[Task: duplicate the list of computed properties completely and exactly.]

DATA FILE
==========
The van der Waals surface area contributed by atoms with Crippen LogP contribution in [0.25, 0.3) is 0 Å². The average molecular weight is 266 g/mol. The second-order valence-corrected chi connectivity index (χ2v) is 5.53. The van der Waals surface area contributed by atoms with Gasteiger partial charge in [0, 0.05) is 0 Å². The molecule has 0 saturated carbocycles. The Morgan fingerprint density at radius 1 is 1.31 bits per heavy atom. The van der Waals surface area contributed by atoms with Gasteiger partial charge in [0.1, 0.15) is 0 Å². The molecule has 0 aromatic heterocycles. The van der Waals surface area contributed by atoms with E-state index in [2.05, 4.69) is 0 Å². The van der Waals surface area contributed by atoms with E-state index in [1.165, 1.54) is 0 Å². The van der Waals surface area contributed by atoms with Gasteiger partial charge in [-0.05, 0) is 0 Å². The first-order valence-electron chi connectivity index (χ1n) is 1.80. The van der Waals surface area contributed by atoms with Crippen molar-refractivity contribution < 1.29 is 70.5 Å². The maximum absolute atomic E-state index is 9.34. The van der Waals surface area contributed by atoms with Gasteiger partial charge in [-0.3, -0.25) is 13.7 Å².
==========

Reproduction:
The van der Waals surface area contributed by atoms with Crippen LogP contribution in [0.25, 0.3) is 0 Å². The average molecular weight is 266 g/mol. The second-order valence-corrected chi connectivity index (χ2v) is 5.53. The van der Waals surface area contributed by atoms with Gasteiger partial charge in [0, 0.05) is 0 Å². The molecule has 0 saturated carbocycles. The Morgan fingerprint density at radius 1 is 1.31 bits per heavy atom. The van der Waals surface area contributed by atoms with Gasteiger partial charge in [0.1, 0.15) is 0 Å². The molecule has 0 aromatic heterocycles. The van der Waals surface area contributed by atoms with E-state index in [2.05, 4.69) is 0 Å². The van der Waals surface area contributed by atoms with E-state index in [1.165, 1.54) is 0 Å². The van der Waals surface area contributed by atoms with Gasteiger partial charge in [-0.05, 0) is 0 Å². The first-order valence-electron chi connectivity index (χ1n) is 1.80. The van der Waals surface area contributed by atoms with Crippen molar-refractivity contribution < 1.29 is 70.5 Å². The maximum absolute atomic E-state index is 9.34. The van der Waals surface area contributed by atoms with Gasteiger partial charge in [-0.3, -0.25) is 13.7 Å².